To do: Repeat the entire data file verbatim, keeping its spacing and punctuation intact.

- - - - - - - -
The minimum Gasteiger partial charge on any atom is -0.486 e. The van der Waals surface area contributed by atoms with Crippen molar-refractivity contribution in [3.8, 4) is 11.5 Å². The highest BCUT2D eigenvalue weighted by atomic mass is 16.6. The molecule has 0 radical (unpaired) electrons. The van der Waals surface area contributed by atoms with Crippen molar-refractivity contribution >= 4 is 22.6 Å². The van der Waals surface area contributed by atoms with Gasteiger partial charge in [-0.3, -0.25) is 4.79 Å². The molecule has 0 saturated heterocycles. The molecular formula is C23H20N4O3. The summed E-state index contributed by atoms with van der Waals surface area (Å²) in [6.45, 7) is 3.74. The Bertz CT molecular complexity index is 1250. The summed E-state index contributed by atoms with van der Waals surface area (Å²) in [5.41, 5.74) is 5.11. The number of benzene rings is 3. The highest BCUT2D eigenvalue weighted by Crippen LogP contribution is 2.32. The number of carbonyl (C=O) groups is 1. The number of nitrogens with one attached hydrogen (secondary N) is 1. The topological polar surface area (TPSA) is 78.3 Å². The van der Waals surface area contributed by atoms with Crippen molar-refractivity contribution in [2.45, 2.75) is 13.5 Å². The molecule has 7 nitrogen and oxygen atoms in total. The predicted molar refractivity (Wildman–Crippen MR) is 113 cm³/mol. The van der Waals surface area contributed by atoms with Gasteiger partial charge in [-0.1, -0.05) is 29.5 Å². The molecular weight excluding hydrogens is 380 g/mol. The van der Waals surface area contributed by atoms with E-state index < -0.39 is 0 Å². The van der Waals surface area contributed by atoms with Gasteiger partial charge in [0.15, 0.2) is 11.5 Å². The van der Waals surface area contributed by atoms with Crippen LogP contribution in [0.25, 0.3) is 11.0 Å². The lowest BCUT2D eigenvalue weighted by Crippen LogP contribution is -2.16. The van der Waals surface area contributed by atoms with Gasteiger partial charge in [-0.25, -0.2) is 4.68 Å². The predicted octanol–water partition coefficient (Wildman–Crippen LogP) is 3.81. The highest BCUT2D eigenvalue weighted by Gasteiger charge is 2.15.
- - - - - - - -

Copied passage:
The minimum Gasteiger partial charge on any atom is -0.486 e. The van der Waals surface area contributed by atoms with Crippen molar-refractivity contribution in [3.8, 4) is 11.5 Å². The highest BCUT2D eigenvalue weighted by atomic mass is 16.6. The molecule has 0 radical (unpaired) electrons. The van der Waals surface area contributed by atoms with Crippen molar-refractivity contribution >= 4 is 22.6 Å². The van der Waals surface area contributed by atoms with Gasteiger partial charge in [-0.3, -0.25) is 4.79 Å². The molecule has 0 saturated heterocycles. The molecular formula is C23H20N4O3. The summed E-state index contributed by atoms with van der Waals surface area (Å²) in [6.45, 7) is 3.74. The Bertz CT molecular complexity index is 1250. The summed E-state index contributed by atoms with van der Waals surface area (Å²) in [5.41, 5.74) is 5.11. The number of benzene rings is 3. The highest BCUT2D eigenvalue weighted by Crippen LogP contribution is 2.32. The number of carbonyl (C=O) groups is 1. The number of nitrogens with one attached hydrogen (secondary N) is 1. The topological polar surface area (TPSA) is 78.3 Å². The van der Waals surface area contributed by atoms with Crippen molar-refractivity contribution in [2.45, 2.75) is 13.5 Å². The molecule has 7 nitrogen and oxygen atoms in total. The predicted molar refractivity (Wildman–Crippen MR) is 113 cm³/mol. The van der Waals surface area contributed by atoms with Gasteiger partial charge in [-0.1, -0.05) is 29.5 Å². The molecular weight excluding hydrogens is 380 g/mol. The van der Waals surface area contributed by atoms with E-state index < -0.39 is 0 Å². The van der Waals surface area contributed by atoms with Gasteiger partial charge in [0.15, 0.2) is 11.5 Å². The van der Waals surface area contributed by atoms with Crippen LogP contribution in [0.25, 0.3) is 11.0 Å². The lowest BCUT2D eigenvalue weighted by Crippen LogP contribution is -2.16. The van der Waals surface area contributed by atoms with Gasteiger partial charge in [-0.25, -0.2) is 4.68 Å². The predicted octanol–water partition coefficient (Wildman–Crippen LogP) is 3.81. The highest BCUT2D eigenvalue weighted by Gasteiger charge is 2.15.